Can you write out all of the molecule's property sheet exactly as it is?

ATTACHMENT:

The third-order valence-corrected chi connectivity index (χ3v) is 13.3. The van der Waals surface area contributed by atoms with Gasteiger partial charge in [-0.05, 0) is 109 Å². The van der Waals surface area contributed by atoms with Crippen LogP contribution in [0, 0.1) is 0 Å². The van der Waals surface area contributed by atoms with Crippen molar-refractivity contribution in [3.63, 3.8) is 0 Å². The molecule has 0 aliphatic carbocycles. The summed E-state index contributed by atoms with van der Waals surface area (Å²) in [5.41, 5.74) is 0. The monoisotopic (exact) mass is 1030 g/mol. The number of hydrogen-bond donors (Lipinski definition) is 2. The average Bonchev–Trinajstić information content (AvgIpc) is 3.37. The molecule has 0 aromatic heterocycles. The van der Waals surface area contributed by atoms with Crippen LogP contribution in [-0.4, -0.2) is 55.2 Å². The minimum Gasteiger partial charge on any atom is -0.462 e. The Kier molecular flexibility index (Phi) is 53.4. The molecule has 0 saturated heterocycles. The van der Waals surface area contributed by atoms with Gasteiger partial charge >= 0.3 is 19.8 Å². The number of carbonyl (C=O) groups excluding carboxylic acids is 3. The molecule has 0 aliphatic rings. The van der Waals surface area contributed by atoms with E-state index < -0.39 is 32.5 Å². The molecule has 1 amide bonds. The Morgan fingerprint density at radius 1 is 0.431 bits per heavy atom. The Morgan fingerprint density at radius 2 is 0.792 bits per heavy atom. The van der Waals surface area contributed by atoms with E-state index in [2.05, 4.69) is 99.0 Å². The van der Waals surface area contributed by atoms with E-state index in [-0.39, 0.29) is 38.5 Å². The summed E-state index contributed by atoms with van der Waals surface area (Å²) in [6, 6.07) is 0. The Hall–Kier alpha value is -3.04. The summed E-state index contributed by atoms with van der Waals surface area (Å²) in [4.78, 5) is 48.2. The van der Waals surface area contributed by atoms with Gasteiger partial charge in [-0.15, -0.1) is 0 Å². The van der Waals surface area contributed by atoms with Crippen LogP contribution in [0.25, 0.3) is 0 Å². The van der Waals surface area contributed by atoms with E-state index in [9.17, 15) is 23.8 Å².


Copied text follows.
The third-order valence-corrected chi connectivity index (χ3v) is 13.3. The van der Waals surface area contributed by atoms with Gasteiger partial charge in [-0.05, 0) is 109 Å². The van der Waals surface area contributed by atoms with Crippen LogP contribution in [0, 0.1) is 0 Å². The van der Waals surface area contributed by atoms with Crippen molar-refractivity contribution in [3.63, 3.8) is 0 Å². The molecule has 0 aliphatic carbocycles. The summed E-state index contributed by atoms with van der Waals surface area (Å²) in [5.41, 5.74) is 0. The monoisotopic (exact) mass is 1030 g/mol. The number of hydrogen-bond donors (Lipinski definition) is 2. The average Bonchev–Trinajstić information content (AvgIpc) is 3.37. The molecule has 0 aromatic heterocycles. The van der Waals surface area contributed by atoms with Crippen LogP contribution in [-0.4, -0.2) is 55.2 Å². The minimum Gasteiger partial charge on any atom is -0.462 e. The Kier molecular flexibility index (Phi) is 53.4. The molecule has 0 saturated heterocycles. The van der Waals surface area contributed by atoms with Gasteiger partial charge >= 0.3 is 19.8 Å². The number of carbonyl (C=O) groups excluding carboxylic acids is 3. The molecule has 0 aliphatic rings. The van der Waals surface area contributed by atoms with E-state index < -0.39 is 32.5 Å². The molecule has 1 amide bonds. The Morgan fingerprint density at radius 1 is 0.431 bits per heavy atom. The Morgan fingerprint density at radius 2 is 0.792 bits per heavy atom. The van der Waals surface area contributed by atoms with E-state index in [2.05, 4.69) is 99.0 Å². The van der Waals surface area contributed by atoms with E-state index in [-0.39, 0.29) is 38.5 Å². The summed E-state index contributed by atoms with van der Waals surface area (Å²) in [6, 6.07) is 0. The Hall–Kier alpha value is -3.04. The summed E-state index contributed by atoms with van der Waals surface area (Å²) in [4.78, 5) is 48.2. The van der Waals surface area contributed by atoms with Gasteiger partial charge in [-0.15, -0.1) is 0 Å². The van der Waals surface area contributed by atoms with Crippen LogP contribution in [0.25, 0.3) is 0 Å². The van der Waals surface area contributed by atoms with E-state index in [9.17, 15) is 23.8 Å².